The Whalley Abbey vestments at Towneley are part of a set of High Mass vestments, said to have been made for Whalley Abbey around 1425 and brought to Towneley for safekeeping by Sir John Towneley (1473-1540) around 1537 at the time when the Abbey was being closed down by the orders of King Henry VIII.
The chasuble and one of the dalmatics were offered at auction by a descendant, Maurice, 3rd Lord O'Hagan, in 1922 and purchased by Burnley Corporation and returned to Towneley. In September 1923, Lord O'Hagan offered to sell Burnley Corporation the second dalmatic but the offer was refused and it was eventually purchased by Sir William Burrell.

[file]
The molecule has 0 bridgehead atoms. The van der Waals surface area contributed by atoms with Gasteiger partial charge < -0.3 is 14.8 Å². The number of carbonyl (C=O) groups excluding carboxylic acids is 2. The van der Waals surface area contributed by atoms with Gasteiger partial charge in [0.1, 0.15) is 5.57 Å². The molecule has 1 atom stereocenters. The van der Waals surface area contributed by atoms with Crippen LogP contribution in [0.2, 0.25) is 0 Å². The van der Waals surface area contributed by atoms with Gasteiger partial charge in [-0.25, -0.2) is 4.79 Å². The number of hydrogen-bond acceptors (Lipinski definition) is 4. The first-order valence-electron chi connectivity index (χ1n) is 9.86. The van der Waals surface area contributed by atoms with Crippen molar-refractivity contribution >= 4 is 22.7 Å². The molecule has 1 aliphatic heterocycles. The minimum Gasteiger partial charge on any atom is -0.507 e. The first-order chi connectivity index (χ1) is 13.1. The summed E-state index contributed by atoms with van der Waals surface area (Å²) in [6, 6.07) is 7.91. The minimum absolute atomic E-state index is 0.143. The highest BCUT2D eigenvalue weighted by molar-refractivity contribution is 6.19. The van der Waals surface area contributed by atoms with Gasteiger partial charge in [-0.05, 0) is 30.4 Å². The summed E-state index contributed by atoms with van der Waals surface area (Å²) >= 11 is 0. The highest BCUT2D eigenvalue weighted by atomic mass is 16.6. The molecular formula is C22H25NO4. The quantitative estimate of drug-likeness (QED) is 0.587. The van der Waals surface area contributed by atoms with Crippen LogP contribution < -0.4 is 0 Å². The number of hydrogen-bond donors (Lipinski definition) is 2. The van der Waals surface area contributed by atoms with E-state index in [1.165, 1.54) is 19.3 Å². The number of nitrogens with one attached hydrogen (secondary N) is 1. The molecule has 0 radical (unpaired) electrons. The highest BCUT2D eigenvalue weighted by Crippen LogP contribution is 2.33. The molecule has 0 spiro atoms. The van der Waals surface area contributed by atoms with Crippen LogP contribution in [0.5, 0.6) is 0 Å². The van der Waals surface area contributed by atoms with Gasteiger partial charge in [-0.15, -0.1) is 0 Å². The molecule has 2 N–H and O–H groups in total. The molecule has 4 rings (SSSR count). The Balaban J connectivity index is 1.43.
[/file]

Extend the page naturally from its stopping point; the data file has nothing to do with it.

Probably the earliest public display of the Whalley Abbey vestments, rather than as part of a church service was at Burnley Mechanics in December 1894, as part of 21st anniversary of the founding of the Burnley Literary and Scientific Club. Lady O'Hagan took them from Towneley in 1902 to Pyrgo Park in Essex and they were displayed in London at the Burlington Fine Arts Club exhibition of English Embroidery in 1905. This was the first major exhibition of Opus Anglicanum and the Whalley Abbey vestments were also on display in the next major exhibition on this theme at the Victoria and Albert Museum in 1963.